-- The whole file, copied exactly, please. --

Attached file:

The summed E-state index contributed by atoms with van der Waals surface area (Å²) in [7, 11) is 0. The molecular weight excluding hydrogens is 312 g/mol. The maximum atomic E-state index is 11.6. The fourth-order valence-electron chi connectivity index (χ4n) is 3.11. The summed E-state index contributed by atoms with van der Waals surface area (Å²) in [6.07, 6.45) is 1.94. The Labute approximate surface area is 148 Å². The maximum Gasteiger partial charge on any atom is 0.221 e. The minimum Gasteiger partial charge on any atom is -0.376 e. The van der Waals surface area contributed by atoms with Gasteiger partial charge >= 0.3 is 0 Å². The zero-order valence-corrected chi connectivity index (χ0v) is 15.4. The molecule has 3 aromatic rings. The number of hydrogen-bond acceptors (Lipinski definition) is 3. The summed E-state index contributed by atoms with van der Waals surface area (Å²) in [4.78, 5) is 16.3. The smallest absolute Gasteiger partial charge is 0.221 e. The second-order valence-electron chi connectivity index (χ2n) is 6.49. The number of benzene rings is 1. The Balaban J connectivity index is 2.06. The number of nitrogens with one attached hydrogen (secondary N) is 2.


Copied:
The summed E-state index contributed by atoms with van der Waals surface area (Å²) in [7, 11) is 0. The molecular weight excluding hydrogens is 312 g/mol. The maximum atomic E-state index is 11.6. The fourth-order valence-electron chi connectivity index (χ4n) is 3.11. The summed E-state index contributed by atoms with van der Waals surface area (Å²) in [6.07, 6.45) is 1.94. The Labute approximate surface area is 148 Å². The maximum Gasteiger partial charge on any atom is 0.221 e. The minimum Gasteiger partial charge on any atom is -0.376 e. The van der Waals surface area contributed by atoms with Gasteiger partial charge >= 0.3 is 0 Å². The zero-order valence-corrected chi connectivity index (χ0v) is 15.4. The molecule has 3 aromatic rings. The number of hydrogen-bond acceptors (Lipinski definition) is 3. The summed E-state index contributed by atoms with van der Waals surface area (Å²) in [4.78, 5) is 16.3. The smallest absolute Gasteiger partial charge is 0.221 e. The second-order valence-electron chi connectivity index (χ2n) is 6.49. The number of benzene rings is 1. The Balaban J connectivity index is 2.06. The number of nitrogens with one attached hydrogen (secondary N) is 2.